The assumption of homogeneity of variance means that the level of variance for a particular variable is constant across the sample. If you’ve collected groups of data then this means that the variance of your outcome variable(s) should be the same in each of these groups (i.e. across schools, years, testing groups or predicted values).
The assumption of homogeneity is important for ANOVA testing and in regression models. In ANOVA, when homogeneity of variance is violated there is a greater probability of falsely rejecting the null hypothesis. In regression models, the assumption comes in to play with regards to residuals (aka errors). In both cases it useful to test for homogeneity and that’s what this tutorial covers.
This tutorial serves as an introduction to assessing the assumption of homogeneity. First, I provide the data and packages required to replicate the analysis and then I walk through the ways to visualize and test your data for this assumption.
This tutorial leverages the following packages:
library(ggplot2) # for generating visualizations
library(car) # for performing the Levene's test
To illustrate ways to visualize homogeneity and compute the statistics, I will demonstrate with some golf data provided by ESPN. The golf data has 18 variables, you can see the first 10 below.
library(readxl)
golf <- read_excel("Golf Stats.xlsx", sheet = "2011")
head(golf[, 1:10])
## Rank Player Age Events Rounds Cuts Made Top 10s Wins Earnings Yards/Drive
## 1 1 Luke Donald 34 19 67 17 14 2 6683214 284.1
## 2 2 Webb Simpson 26 26 98 23 12 2 6347354 296.2
## 3 3 Nick Watney 30 22 77 19 10 2 5290674 301.9
## 4 4 K.J. Choi 41 22 75 18 8 1 4434690 285.6
## 5 5 Dustin Johnson 27 21 71 17 6 1 4309962 314.2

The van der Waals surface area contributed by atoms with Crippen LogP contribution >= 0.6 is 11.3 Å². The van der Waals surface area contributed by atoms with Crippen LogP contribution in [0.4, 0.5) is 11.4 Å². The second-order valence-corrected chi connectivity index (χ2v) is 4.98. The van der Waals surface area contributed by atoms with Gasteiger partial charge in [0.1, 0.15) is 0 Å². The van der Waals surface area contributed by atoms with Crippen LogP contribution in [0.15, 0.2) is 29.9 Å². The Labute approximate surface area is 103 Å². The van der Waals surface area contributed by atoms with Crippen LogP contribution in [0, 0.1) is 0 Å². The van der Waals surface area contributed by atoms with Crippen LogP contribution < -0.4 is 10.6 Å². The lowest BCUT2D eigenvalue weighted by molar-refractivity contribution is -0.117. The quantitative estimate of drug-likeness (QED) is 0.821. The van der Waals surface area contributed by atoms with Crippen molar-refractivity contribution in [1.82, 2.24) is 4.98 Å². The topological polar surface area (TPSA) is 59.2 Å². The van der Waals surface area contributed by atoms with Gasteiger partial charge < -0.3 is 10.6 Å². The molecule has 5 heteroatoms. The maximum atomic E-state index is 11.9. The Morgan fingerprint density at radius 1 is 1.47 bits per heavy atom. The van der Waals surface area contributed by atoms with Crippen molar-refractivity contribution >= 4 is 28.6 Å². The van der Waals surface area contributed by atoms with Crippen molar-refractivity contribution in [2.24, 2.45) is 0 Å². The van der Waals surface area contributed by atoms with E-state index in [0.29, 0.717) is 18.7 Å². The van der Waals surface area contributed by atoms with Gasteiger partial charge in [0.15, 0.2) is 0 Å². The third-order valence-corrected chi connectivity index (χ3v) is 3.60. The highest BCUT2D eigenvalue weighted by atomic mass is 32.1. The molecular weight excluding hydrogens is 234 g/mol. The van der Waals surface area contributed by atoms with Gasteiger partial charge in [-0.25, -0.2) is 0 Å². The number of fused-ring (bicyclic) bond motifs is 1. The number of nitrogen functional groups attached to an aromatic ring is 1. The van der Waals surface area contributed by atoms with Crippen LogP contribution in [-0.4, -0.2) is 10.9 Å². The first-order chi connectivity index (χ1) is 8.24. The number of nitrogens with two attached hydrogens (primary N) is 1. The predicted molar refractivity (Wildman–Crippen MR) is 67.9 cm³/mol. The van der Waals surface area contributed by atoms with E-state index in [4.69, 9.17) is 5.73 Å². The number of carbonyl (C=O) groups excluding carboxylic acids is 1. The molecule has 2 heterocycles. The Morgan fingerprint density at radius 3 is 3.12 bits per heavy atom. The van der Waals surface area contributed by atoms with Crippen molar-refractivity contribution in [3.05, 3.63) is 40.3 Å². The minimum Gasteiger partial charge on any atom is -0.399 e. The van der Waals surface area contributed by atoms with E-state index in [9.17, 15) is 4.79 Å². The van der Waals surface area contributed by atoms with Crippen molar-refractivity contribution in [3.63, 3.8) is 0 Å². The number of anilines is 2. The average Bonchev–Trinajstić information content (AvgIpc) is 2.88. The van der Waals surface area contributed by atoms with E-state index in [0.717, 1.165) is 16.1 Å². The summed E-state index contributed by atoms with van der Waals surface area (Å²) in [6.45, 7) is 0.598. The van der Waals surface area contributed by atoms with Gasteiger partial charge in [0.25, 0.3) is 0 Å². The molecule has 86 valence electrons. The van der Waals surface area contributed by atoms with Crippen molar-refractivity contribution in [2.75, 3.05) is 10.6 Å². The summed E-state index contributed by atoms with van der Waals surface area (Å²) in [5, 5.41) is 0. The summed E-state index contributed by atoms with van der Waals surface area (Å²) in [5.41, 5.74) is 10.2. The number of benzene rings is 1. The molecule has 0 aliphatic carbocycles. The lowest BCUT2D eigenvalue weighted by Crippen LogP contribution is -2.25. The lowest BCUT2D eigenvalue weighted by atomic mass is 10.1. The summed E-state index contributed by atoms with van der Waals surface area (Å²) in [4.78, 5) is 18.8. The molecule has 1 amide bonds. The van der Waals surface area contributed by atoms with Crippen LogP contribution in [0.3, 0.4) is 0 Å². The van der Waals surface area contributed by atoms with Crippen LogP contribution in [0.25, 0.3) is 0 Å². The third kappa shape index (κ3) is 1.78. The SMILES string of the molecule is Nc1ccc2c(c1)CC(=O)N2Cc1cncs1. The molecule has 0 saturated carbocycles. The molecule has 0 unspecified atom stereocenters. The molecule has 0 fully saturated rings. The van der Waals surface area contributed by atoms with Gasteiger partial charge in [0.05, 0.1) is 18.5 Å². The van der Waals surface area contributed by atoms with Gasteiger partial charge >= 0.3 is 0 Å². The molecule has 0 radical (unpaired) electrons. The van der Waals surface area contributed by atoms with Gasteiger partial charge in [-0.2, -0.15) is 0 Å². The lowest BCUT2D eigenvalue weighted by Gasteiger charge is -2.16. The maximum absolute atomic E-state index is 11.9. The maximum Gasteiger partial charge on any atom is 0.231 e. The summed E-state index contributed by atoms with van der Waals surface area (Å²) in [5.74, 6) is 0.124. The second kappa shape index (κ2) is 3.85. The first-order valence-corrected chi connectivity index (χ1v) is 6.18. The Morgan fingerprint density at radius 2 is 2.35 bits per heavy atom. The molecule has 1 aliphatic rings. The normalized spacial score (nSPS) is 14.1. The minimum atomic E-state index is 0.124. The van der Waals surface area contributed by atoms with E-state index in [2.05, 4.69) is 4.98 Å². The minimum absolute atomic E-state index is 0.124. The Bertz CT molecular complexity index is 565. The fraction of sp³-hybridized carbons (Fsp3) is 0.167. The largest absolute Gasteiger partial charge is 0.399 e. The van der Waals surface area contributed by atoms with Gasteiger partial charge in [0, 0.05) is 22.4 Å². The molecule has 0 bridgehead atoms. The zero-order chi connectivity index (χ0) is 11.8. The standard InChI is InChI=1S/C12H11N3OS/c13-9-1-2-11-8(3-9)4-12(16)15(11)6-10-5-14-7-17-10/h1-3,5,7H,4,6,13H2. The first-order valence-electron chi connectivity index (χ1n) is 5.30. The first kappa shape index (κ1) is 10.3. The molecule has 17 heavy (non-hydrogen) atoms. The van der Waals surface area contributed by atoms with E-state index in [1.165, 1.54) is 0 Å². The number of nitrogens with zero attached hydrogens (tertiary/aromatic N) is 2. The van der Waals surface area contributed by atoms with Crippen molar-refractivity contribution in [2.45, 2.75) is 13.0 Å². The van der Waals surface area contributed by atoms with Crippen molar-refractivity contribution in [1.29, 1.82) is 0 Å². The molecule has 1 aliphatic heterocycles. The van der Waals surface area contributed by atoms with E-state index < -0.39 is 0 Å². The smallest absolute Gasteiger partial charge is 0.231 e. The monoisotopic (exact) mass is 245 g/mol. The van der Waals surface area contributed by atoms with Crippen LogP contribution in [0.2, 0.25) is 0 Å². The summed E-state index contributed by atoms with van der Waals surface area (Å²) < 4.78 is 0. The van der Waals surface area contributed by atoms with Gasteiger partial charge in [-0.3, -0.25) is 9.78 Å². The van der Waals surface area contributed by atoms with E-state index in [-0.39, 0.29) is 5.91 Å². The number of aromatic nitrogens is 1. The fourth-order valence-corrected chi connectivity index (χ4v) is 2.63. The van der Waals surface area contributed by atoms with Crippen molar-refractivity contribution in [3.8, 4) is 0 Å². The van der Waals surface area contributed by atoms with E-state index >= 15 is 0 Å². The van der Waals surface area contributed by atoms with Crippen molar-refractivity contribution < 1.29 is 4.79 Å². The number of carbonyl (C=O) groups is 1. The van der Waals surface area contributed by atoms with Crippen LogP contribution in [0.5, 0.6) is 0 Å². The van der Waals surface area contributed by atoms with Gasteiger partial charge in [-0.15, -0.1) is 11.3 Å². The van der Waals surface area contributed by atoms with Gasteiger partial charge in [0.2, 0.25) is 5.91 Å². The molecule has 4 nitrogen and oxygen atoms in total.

## 6 6 Matt Kuchar 33 24 88 22 9 0 4233920 286.2
Scatter plots are a useful way to look at the variance of a data and are, typically, our first step in assessing homogeneity. We can illustrate with some golf data provided by ESPN. Here we are assessing the number of birdies players score versus the rank of the player (fig 1) and the number of events played (fig 2). For both figures I added the trend line which makes it easier to assess the variance (or spread of points). In figure 1 it appears that the dots are spread out fairly evenly across the line; this is what is meant by homogeneity of variance.
library(readxl)
library(ggplot2)
golf <- read_excel("Data/Assumptions/Golf Stats.xlsx", sheet = "2011")
ggplot(golf, aes(x = Rank, y = Birdies)) +
geom_point() +
geom_smooth(method = "lm", se = FALSE) +
ggtitle("Figure 1: Number of Birdies versus Player Rank")
In figure 2, however, the variance appears to increase as the number of events played increases. This is an example of heterogeneity of variance, meaning that the variance (or spread) is not consistent across the ranges of values.
ggplot(golf, aes(x = Events, y = Birdies)) +
geom_point() +
geom_smooth(method = "lm", se = FALSE) +
ggtitle("Figure 2: Birdies versus Number of Events Played")
An alternative vizualization is the boxplot. This is commonly used to compare groupings against one-another. In this case we may want to assess how the number of birdies differ among players who have won zero, one, and two tournaments. This plot illustrates that the number of birdies vary widely for players who have no tournament wins. However, players who have one and two tournament wins have an increasing median number of birdies achieved and less variance. This is logical as we would expect players that win more tournaments to have scored more birdies and to be more consistent with the number of birdies scored.
ggplot(golf, aes(x = factor(Wins), y = Birdies)) +
geom_boxplot() +
ggtitle("Number of Birdies by Number of Tournaments Won")
Keep in mind that visualizing variance provides indications rather than statistical confirmation of homogeneity (or heterogeneity). To confirm we can perform statistical tests which I cover next.